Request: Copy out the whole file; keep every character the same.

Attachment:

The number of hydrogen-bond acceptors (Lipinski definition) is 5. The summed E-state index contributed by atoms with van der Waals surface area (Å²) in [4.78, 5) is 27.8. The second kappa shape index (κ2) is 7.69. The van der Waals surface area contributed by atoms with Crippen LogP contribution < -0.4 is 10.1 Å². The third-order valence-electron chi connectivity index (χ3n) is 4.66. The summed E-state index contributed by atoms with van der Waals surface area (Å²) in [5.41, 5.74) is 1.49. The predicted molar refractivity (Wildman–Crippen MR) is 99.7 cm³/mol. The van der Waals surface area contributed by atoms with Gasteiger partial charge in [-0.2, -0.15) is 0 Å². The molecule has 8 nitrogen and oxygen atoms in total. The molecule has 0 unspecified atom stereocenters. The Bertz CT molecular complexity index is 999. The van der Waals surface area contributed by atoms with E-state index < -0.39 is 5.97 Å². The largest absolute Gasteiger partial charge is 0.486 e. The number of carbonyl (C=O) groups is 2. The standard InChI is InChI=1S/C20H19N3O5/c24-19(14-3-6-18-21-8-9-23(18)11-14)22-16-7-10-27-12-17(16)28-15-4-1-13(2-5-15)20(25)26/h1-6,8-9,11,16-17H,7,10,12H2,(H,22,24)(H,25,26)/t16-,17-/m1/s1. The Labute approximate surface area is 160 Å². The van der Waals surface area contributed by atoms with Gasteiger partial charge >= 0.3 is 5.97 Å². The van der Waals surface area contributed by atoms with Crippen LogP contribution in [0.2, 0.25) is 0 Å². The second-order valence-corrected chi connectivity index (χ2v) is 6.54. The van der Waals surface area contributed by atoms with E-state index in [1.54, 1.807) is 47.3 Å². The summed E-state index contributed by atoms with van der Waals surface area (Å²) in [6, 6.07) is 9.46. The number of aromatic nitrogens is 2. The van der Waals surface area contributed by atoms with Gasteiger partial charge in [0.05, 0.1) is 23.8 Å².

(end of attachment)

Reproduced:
The number of hydrogen-bond acceptors (Lipinski definition) is 5. The summed E-state index contributed by atoms with van der Waals surface area (Å²) in [4.78, 5) is 27.8. The second kappa shape index (κ2) is 7.69. The van der Waals surface area contributed by atoms with Crippen LogP contribution < -0.4 is 10.1 Å². The third-order valence-electron chi connectivity index (χ3n) is 4.66. The summed E-state index contributed by atoms with van der Waals surface area (Å²) in [5.41, 5.74) is 1.49. The predicted molar refractivity (Wildman–Crippen MR) is 99.7 cm³/mol. The van der Waals surface area contributed by atoms with Gasteiger partial charge in [-0.2, -0.15) is 0 Å². The molecule has 8 nitrogen and oxygen atoms in total. The molecule has 0 unspecified atom stereocenters. The Bertz CT molecular complexity index is 999. The van der Waals surface area contributed by atoms with E-state index < -0.39 is 5.97 Å². The largest absolute Gasteiger partial charge is 0.486 e. The number of carbonyl (C=O) groups is 2. The standard InChI is InChI=1S/C20H19N3O5/c24-19(14-3-6-18-21-8-9-23(18)11-14)22-16-7-10-27-12-17(16)28-15-4-1-13(2-5-15)20(25)26/h1-6,8-9,11,16-17H,7,10,12H2,(H,22,24)(H,25,26)/t16-,17-/m1/s1. The Labute approximate surface area is 160 Å². The van der Waals surface area contributed by atoms with Gasteiger partial charge >= 0.3 is 5.97 Å². The van der Waals surface area contributed by atoms with Crippen LogP contribution in [0.2, 0.25) is 0 Å². The second-order valence-corrected chi connectivity index (χ2v) is 6.54. The van der Waals surface area contributed by atoms with E-state index in [1.54, 1.807) is 47.3 Å². The summed E-state index contributed by atoms with van der Waals surface area (Å²) in [6, 6.07) is 9.46. The number of aromatic nitrogens is 2. The van der Waals surface area contributed by atoms with Gasteiger partial charge in [0.05, 0.1) is 23.8 Å².